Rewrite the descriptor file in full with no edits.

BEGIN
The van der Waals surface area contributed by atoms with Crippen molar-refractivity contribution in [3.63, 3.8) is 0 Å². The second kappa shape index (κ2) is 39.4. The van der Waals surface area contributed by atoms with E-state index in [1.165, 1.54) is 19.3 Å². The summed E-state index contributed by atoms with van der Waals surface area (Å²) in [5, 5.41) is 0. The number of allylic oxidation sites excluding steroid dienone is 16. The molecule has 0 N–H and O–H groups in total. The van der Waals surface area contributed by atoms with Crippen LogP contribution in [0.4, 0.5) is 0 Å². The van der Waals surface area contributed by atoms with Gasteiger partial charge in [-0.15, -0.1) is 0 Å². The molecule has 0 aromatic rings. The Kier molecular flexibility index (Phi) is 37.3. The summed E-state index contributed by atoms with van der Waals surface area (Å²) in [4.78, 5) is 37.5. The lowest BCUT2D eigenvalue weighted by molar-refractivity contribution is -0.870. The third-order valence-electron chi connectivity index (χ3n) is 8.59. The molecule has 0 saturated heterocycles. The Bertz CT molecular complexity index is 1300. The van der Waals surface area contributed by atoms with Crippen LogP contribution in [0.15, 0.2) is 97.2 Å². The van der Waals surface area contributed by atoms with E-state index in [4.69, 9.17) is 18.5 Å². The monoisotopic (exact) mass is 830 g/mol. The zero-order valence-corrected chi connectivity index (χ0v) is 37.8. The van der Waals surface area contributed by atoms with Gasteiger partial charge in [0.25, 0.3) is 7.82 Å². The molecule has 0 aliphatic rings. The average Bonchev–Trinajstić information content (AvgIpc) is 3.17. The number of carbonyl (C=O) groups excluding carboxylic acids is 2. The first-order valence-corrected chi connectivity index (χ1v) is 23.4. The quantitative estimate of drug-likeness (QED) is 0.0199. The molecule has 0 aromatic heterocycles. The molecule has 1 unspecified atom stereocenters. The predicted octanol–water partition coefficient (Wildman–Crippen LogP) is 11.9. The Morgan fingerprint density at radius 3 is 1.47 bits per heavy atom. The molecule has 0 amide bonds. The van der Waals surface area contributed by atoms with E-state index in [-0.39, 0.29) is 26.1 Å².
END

The van der Waals surface area contributed by atoms with Crippen molar-refractivity contribution in [3.63, 3.8) is 0 Å². The second kappa shape index (κ2) is 39.4. The van der Waals surface area contributed by atoms with E-state index in [1.165, 1.54) is 19.3 Å². The summed E-state index contributed by atoms with van der Waals surface area (Å²) in [5, 5.41) is 0. The number of allylic oxidation sites excluding steroid dienone is 16. The molecule has 0 N–H and O–H groups in total. The van der Waals surface area contributed by atoms with Crippen LogP contribution in [0.4, 0.5) is 0 Å². The van der Waals surface area contributed by atoms with Gasteiger partial charge in [-0.15, -0.1) is 0 Å². The molecule has 0 aromatic rings. The Kier molecular flexibility index (Phi) is 37.3. The summed E-state index contributed by atoms with van der Waals surface area (Å²) in [4.78, 5) is 37.5. The lowest BCUT2D eigenvalue weighted by molar-refractivity contribution is -0.870. The third-order valence-electron chi connectivity index (χ3n) is 8.59. The molecule has 0 saturated heterocycles. The Bertz CT molecular complexity index is 1300. The van der Waals surface area contributed by atoms with Crippen LogP contribution in [0.15, 0.2) is 97.2 Å². The van der Waals surface area contributed by atoms with E-state index in [4.69, 9.17) is 18.5 Å². The monoisotopic (exact) mass is 830 g/mol. The zero-order valence-corrected chi connectivity index (χ0v) is 37.8. The van der Waals surface area contributed by atoms with Gasteiger partial charge in [0.25, 0.3) is 7.82 Å². The molecule has 0 aliphatic rings. The average Bonchev–Trinajstić information content (AvgIpc) is 3.17. The number of carbonyl (C=O) groups excluding carboxylic acids is 2. The first-order valence-corrected chi connectivity index (χ1v) is 23.4. The quantitative estimate of drug-likeness (QED) is 0.0199. The molecule has 0 aromatic heterocycles. The molecule has 1 unspecified atom stereocenters. The predicted octanol–water partition coefficient (Wildman–Crippen LogP) is 11.9. The Morgan fingerprint density at radius 3 is 1.47 bits per heavy atom. The molecule has 0 amide bonds. The van der Waals surface area contributed by atoms with E-state index in [-0.39, 0.29) is 26.1 Å².